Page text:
Light-footed little spy flick, with just a suggestion of supernatural overtones, from
Night on the foggy San Francisco Bay Bridge, 1945. Eileen Carr (lovely Nina Foch) is stopped by a beat cop (Dick Jensen) who advises her to go home ("You never can tell what will come out of the fog," he gravely intones). Sure enough, he's right; a taxi pulls up, and out spill three men, two of whom are about to spike the third. Eileen screams...and awakes in her room at the Ye Rustic Dell Inn in Northern California, where fellow guest, Barry Malcolm (William Wright), standing anxiously at the foot of her bed. Eileen dreamed the murder, but what's truly unsettling is that Barry was the victim in the dream―a man she has never before met. Enjoying breakfast together later that morning, the two find out about each other: Barry has been doing "a little psychological warfare" work he can't talk about, and Eileen, an honorably discharged Navy nurse, is recently out of the hospital after "cracking up a little" when her medico ship was sunk underneath her. A casual invitation from Barry to travel with him to San Francisco is met with an equally agreeable "yes" from Eileen, and they're off...however, sinister forces are aware of Barry's true vocation―espionage agent―and head Nazi operator in Frisco, clock repairman Schiller (Konstantin Shayne), is made aware of Barry's imminent arrival. Once Schiller learns Barry's mission, courtesy of a bug planted at Barry's control agent Paul Devon's (Otto Kruger) home, the race is on to retrieve Barry's vital papers...and for Eileen to stop her dream from becoming a terrifying reality.
There's not much you can write about Escape in the Fog...precisely because it's such a successful, mainstream example of its genre: the quick-flash 40s "B" programmer. No fat. No flourishes. Just clean, anonymous A-B-C storytelling, shot in as fast and as efficient a manner as possible, with little or no time spent of fleshing out characters or filling in plot holes. Escape in the Fog's director, Oscar Boetticher, Jr., is of course "Budd" Boetticher, Jr., who would soon make a name for himself in Hollywood directing Randolph Scott Westerns, several of which would later be recognized as important milestones in the genre. However, at this earliest point in his directing career (according to Boetticher himself), these "B" efforts were without personal distinction for the director, serving as little more than training exercises for the novice helmer. Certainly that's the way the studio "B" units were set up, anyway, regardless of whether or not Boetticher may have wanted to aesthetically express himself. Within the factory-like production methods of the studios, the programmers were even more rigidly controlled in terms of budget and shooting methods; even if the producers had wanted to let the contract directors have some artistic license, there wouldn't have been time or money for complicated set-ups or experiments.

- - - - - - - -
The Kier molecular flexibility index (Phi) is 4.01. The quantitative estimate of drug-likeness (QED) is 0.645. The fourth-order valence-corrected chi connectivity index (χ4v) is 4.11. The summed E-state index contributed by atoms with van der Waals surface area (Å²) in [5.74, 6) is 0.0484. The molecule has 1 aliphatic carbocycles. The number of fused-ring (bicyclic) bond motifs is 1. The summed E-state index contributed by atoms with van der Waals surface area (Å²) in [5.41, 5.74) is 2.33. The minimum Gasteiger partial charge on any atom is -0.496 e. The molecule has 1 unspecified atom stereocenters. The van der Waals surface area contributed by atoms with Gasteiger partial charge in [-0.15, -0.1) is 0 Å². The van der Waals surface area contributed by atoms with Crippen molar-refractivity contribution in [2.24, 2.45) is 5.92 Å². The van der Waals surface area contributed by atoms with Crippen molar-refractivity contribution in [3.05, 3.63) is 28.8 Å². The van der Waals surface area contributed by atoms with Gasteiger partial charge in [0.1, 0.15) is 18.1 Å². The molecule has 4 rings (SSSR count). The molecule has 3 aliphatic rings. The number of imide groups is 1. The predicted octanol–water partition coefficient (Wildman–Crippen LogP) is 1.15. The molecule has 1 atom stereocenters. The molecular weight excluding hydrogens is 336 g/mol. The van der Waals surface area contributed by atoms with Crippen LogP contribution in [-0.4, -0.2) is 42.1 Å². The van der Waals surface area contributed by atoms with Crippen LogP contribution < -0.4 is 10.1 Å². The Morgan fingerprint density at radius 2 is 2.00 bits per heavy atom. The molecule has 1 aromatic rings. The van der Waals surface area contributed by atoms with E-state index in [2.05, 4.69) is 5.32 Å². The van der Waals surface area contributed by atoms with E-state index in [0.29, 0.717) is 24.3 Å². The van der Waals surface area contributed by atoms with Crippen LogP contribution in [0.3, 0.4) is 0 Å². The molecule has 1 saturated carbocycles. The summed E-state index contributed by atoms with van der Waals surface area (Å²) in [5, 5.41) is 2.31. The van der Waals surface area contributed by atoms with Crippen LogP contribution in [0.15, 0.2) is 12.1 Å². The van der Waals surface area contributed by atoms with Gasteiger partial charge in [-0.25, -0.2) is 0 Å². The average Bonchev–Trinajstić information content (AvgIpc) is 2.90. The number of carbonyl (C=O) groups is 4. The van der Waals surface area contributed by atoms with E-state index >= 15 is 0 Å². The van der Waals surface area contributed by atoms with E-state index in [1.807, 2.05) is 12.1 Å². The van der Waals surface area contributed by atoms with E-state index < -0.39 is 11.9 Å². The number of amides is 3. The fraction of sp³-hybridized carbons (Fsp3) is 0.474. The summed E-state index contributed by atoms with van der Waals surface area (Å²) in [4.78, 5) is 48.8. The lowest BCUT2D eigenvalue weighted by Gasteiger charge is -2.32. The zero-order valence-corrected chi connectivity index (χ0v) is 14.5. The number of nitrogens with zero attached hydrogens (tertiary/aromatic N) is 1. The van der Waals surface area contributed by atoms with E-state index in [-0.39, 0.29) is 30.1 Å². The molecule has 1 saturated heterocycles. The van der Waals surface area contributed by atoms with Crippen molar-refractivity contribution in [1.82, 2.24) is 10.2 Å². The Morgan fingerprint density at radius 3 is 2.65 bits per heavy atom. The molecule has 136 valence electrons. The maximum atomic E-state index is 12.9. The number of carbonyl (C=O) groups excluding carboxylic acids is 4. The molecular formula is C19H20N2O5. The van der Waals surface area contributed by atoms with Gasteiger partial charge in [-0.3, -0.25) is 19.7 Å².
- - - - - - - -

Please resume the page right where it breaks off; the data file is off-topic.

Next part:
And the same goes for Escape in the Fog. Written by Aubrey Wisberg (The Horn Blows at Midnight, The Man From Planet XEscape in the Fog's biggest drawback stems from its "B" second-bill DNA: lack of adequate run-time to more fully develop the story and characters. While all of the spy shenanigans in the movie are thoroughly ordinary (with some admittedly nice touches, such as Wright's amusing danger signal when they're locked up in the clock shop: he writes "Hail Japan" on a magnifying lupe and reflects it off his lighter onto the shop window), what could have been potentially fascinating about Escape in the Fog―Foch's mental instability and her supernatural premonitions―is completely ignored. A character admitting to "cracking up" in the military, especially a woman, wasn't exactly a clichéd stereotype in these WWII-era movies, but Escape in the Fog only has Foch simply state her condition once...before it's dropped completely. Same thing with her ESP powers. I think Wright says something like, "Remarkable," when her premonition is proven correct, but that's the only comment Escape in the Fog makes on this intriguing element of the storyline, a facet of the plot that proves utterly superfluous since nothing is made of it (no one says anything about the potentially scandalous nature of unmarried Foch and Wright going to Frisco together for a week, either...). That's too bad, too, because without those oddball elements, Escape in the Fog plays like any other number of "B" programmers from those days: speedy, mildly entertaining, but wholly undistinguished.
Paul Mavis is an internationally published movie and television historian, a member of the Online Film Critics Society, and the author of The Espionage Filmography.